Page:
On August 16, some of Hollywood’s most powerful figures will attend a fundraiser for Democratic California gubernatorial candidate Lt. Gov. Gain Newsom on the lot of Universal Studios.
“Gavin’s a northern California guy but he knows he needs southern California’s money to dominate this race,” someone described as “a regular contributing industry insider,” told Deadline.
Guests at the $1,000 to $29,200 a ticket event at the Grill at Universal Studios will reportedly include Universal Pictures Chair Donna Langley, NBCUniversal vice chairman Ron Meyer, J.J. Abrams and Katie McGrath, Steven Spielberg and Kate Capshaw, Universal Filmed Entertainment boss Jeff Shell and wife Laura, Jeffrey and Marilyn Katzenberg, Starz boss Chris Albrecht, NBC chief Robert Greenblatt, Star Wars leader Kathleen Kennedy, Frank Marshall, Comcast execs Amy Banse and David L. Cohen, State of Play producer and investor Andrew Hauptman, Real D’s Michael V. Lewis, and ex-Paramount boss Sherry Lansing to name a few.
Acclaimed interior designer Ramin Shamshiri of the Shamshiri Studio and C Home, and his wife Donna Langley will also attend.
Aside from Tinseltown support, last week Newsom received the endorsement of former President Barack Obama who praised him for being “the first to recognize the right to marry who you love” when Newsom briefly legalized gay marriage in 2004, while he was mayor of San Francisco.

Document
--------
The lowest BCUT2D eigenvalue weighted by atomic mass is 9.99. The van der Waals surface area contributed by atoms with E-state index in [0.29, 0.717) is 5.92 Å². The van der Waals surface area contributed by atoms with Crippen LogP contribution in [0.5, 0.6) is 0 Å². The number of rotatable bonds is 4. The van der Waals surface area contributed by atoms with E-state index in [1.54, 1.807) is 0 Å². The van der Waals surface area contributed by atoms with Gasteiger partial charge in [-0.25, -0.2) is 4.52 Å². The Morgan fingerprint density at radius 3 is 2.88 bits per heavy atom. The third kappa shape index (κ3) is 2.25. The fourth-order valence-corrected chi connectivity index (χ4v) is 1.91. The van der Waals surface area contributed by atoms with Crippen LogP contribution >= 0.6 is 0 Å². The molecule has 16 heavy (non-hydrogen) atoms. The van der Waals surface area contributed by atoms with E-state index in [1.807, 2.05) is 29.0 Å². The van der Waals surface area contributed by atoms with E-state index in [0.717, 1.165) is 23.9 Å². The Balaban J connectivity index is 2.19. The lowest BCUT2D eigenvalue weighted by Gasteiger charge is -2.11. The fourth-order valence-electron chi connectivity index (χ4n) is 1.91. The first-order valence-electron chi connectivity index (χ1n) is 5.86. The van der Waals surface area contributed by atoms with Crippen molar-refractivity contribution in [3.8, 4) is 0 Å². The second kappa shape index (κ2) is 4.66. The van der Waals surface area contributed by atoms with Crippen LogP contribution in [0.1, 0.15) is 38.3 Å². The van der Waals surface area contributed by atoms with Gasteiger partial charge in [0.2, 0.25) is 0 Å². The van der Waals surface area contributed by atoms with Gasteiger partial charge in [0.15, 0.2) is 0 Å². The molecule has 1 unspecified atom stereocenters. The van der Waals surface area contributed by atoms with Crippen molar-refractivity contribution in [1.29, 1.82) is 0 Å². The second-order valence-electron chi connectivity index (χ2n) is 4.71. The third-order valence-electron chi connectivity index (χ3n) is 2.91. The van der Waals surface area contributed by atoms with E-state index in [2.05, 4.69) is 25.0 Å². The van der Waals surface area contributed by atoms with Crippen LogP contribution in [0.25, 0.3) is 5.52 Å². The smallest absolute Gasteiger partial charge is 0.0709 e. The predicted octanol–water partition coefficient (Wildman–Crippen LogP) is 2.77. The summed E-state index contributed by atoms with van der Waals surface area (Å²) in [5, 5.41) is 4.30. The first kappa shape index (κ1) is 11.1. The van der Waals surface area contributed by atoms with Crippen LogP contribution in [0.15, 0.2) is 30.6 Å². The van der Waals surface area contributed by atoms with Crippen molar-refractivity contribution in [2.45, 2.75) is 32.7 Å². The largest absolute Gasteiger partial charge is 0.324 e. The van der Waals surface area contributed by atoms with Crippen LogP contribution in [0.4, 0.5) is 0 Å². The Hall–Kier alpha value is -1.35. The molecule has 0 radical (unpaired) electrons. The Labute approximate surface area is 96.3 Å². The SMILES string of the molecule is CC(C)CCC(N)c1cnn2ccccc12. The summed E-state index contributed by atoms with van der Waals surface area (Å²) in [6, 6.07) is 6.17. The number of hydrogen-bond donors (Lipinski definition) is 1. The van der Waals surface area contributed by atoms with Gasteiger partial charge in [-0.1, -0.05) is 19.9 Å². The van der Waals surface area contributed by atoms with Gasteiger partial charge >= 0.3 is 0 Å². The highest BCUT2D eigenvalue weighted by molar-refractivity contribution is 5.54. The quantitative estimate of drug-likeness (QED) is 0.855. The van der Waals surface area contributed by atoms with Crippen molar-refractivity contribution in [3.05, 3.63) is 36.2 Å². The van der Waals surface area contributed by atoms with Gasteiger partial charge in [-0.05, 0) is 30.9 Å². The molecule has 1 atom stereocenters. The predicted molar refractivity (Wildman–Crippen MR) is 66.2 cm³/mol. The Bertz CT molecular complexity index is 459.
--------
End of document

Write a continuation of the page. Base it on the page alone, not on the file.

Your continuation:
Newsom is competing against Republican John Cox, who was endorsed by President Donald Trump before the June primary where he finished in second place behind Newsom.
The two candidates have clashed on several issues, including immigration and the gas tax.
Several days after he cleared the competition to compete against Newsom in November, Cox said, “Gavin Newsom is going to make this race all about President Trump. Well, you know what, I welcome it. President Trump is going to come here and campaign for me and for you!”
In addition to devoting their time to their gubernatorial campaigns, Newsom and Cox have engaged in a so-called “proxy-war” of campaigns to help other candidates in their respective political parties.
Dan Schnur, a veteran political analyst who teaches at USC sees a strategy behind this. “Neither one of them is in a position to motivate their party’s base, so they both turned to something else to do it for them,” Schnur told the Los Angeles Times. “There is nothing for California Democrats as motivating as Donald Trump, and there’s nothing as motivating for California Republicans as the repeal of the gas tax. Both candidates have figured out it’s a lot easier to surf a wave than it is to create a new one.”